Rising deer numbers are one of the biggest threats to the survival and expansion of Scotland’s globally important temperate rainforest, according to a new report.
Saving Scotland’s rainforest: managing the impact of deer highlights that although deer are a natural part of the rainforest’s ecosystem, they also represent a significant barrier to its restoration if not managed properly.
The report has been published by Scottish Environment LINK, the forum for Scotland’s voluntary environment community on behalf of its Deer Working Group, and commissioned by the Woodland Trust Scotland.
Scotland’s rainforest is found along the west coast of Scotland and is a globally rare habitat, part of sites classed as temperate rainforest. Woodland once covered large areas of the west coast, but much of this has been lost over the last two millennia – now covering just 4.8%. Factors that have contributed to rainforest decline and fragmentation include mismanagement, overgrazing by both sheep and deer and suppression of woodland by invasive non-native species
Deer numbers are at historic highs in Scotland – and while the Scottish government has devoted funding for deer management, much of this has been for deer fencing, an approach that is both expensive and often ultimately ineffective in the current way that fencing is implemented on the ground.
The report lays out the challenge at hand: to reduce deer’s negative impact on the rainforest while also retaining their key role as a natural part of its ecosystem. In order to do this, it recommends a number of measures are taken as a matter of urgency, which include:
- Long-term support for deer management to be rolled out across the landscape, along with the eradication of Rhododendron ponticum, the other main threat to the survival of Scotland’s rainforest.
- Developing a community approach to deer stalking and management, including the establishment of more community larders, the training of community members to participate in deer culling and venison handling and much more focus placed on the management of roe and sika deer. Traditionally, deer stalking has mostly focused on red deer. The report also encourages the promotion of rainforest employment opportunities to schoolchildren and the marketing of rainforest venison to restaurants and hospitality businesses.
- Support for new technologies such as drone and thermal surveying in order to better estimate current deer numbers.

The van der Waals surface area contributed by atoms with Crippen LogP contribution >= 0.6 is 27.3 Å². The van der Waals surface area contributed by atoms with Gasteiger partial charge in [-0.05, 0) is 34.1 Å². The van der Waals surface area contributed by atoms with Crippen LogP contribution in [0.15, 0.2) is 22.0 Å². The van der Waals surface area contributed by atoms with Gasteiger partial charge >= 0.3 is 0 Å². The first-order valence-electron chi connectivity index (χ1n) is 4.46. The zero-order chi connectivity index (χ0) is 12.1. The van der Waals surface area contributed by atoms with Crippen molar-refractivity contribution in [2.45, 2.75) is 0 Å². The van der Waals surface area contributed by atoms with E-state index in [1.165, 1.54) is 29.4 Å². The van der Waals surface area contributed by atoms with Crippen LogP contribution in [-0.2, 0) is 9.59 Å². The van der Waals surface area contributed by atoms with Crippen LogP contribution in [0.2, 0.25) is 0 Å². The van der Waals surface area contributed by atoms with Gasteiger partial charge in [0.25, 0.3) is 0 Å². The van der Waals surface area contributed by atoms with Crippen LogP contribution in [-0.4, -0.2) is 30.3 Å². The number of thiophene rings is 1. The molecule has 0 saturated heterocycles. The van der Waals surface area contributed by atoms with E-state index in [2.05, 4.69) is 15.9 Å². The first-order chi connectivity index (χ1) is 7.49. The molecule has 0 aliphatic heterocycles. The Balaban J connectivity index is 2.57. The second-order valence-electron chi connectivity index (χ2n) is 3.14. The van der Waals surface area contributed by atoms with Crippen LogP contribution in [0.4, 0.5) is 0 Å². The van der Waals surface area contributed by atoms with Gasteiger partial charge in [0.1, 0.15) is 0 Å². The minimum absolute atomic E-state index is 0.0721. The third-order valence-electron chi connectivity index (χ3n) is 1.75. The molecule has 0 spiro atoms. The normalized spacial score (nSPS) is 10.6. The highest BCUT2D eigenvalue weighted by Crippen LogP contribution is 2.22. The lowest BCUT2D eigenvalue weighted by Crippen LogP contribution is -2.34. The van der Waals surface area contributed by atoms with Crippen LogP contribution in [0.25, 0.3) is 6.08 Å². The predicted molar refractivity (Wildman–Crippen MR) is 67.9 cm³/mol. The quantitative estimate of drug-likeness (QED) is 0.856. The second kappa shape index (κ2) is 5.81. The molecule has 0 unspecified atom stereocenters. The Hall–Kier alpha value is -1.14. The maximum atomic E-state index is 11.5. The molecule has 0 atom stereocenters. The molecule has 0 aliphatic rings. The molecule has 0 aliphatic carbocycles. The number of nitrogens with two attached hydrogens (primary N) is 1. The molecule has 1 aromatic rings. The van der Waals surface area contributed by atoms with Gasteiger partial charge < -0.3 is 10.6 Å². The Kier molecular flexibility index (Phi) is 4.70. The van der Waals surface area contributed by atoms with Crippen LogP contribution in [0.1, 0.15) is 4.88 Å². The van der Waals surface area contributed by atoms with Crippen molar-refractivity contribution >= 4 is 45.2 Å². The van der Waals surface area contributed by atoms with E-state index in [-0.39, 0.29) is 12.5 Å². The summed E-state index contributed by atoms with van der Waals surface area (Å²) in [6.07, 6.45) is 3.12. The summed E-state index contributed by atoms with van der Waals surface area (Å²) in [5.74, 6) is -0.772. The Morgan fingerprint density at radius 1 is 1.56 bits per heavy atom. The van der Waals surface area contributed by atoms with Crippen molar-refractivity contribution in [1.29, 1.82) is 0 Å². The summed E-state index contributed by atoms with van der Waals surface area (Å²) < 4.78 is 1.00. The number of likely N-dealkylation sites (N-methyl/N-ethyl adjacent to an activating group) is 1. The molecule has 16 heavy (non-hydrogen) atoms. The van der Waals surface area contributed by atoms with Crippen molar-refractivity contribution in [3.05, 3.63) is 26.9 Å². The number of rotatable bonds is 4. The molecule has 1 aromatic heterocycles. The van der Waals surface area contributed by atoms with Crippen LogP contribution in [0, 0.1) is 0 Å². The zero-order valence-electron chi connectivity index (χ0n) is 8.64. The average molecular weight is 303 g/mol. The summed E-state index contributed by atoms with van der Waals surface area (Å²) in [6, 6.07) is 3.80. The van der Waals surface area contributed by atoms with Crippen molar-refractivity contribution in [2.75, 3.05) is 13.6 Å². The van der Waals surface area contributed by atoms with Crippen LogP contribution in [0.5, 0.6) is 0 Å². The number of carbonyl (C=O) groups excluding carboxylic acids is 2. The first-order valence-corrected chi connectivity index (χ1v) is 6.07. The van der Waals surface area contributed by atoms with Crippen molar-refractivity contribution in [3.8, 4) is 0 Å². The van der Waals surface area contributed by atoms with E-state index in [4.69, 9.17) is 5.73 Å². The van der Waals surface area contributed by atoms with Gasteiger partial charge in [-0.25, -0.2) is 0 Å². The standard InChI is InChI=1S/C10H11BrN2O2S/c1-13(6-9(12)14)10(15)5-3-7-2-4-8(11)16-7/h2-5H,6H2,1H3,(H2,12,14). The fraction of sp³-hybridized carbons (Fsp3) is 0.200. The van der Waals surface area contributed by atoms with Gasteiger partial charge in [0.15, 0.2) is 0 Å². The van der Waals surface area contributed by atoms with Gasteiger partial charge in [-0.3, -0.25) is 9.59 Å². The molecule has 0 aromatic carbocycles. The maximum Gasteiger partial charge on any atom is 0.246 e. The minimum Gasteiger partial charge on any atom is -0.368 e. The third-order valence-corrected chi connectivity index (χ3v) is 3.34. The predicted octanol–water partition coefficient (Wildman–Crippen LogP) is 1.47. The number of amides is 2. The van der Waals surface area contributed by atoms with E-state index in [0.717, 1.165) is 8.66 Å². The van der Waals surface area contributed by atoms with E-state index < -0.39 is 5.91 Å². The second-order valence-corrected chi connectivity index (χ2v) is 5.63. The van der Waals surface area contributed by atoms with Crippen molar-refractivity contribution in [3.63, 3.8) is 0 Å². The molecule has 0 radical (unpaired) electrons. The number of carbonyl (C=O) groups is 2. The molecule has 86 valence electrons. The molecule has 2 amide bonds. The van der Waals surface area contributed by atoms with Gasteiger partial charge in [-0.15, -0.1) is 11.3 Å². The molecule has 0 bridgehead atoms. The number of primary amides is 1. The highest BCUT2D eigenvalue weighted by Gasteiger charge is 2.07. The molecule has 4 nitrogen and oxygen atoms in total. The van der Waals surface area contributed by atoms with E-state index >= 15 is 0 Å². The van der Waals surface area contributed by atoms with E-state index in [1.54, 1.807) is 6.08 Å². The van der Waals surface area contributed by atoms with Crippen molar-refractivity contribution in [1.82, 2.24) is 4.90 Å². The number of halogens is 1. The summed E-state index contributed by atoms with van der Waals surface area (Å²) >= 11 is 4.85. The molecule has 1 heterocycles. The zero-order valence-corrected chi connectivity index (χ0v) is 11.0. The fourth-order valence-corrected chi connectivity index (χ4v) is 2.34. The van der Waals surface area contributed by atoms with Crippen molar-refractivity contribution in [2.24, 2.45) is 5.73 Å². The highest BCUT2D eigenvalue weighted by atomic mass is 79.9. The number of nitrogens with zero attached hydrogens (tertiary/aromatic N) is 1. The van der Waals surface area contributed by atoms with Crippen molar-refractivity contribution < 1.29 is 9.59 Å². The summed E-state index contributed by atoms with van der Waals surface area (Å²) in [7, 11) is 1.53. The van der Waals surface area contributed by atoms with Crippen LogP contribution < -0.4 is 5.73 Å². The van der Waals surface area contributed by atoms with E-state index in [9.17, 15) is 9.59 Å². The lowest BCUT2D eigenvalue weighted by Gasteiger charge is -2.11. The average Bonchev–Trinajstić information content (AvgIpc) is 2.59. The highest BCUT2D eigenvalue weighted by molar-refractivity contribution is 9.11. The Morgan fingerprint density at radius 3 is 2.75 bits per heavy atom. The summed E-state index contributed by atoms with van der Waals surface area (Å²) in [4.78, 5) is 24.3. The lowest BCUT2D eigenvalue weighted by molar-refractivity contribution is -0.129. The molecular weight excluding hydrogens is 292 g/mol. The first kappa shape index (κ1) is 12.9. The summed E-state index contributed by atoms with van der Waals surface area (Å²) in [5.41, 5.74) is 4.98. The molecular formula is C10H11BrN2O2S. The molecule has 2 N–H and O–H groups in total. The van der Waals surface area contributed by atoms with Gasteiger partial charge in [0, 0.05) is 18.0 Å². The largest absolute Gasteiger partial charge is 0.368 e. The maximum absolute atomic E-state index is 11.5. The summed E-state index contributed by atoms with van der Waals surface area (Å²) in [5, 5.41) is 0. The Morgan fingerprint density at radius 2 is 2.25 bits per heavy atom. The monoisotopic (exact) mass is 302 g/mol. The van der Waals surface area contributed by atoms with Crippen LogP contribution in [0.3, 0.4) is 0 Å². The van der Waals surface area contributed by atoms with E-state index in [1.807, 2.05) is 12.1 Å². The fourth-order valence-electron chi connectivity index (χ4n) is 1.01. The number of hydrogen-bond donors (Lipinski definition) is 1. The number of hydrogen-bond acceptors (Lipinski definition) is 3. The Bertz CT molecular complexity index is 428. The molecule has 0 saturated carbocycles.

- New funding streams, including a Scotland’s Rainforest Restoration Fund.
- Leadership from Scottish Government agencies in ensuring that rainforest deer do not hinder the delivery of the ecosystem services that a healthy rainforest can deliver. Landowning environmental NGOs are also encouraged to demonstrate best practice in deer management, and ultimately reduce the impacts of climate change, restore biodiversity and ensure a future for fragile human communities in the rainforest.
Duncan Orr-Ewing, Chair of Scottish Environment LINK’s Deer Group said:
“Scotland’s Rainforest has been rightly identified by the Scottish Government as one of the priority geographical areas of Scotland where deer numbers need to be reduced to sustainable population levels.
“In the coming years we need to see clear evidence of Rainforest regeneration and expansion, thereby also helping to tackle the nature and climate emergency.”
Deborah Long, Scottish Environment LINK’s Chief Officer said:
“Sustainable deer management is one of the most impactful actions Scotland can take to tackle the nature and climate emergency. Scottish Environment LINK members have been working together for years to promote sustainable deer management and to illustrate the natural, social and economic benefits of reducing Scotland’s large deer population.
“This report on the management of deer in Scotland’s rainforest shows the way forward in effective deer management and, if the proposed recommendations are heeded, has the potential to make a very positive impact on the restoration and survival of one of Scotland’s most important ecosystems, as well as acting as a template for actions in other Scottish habitats.”
Image: James Rainey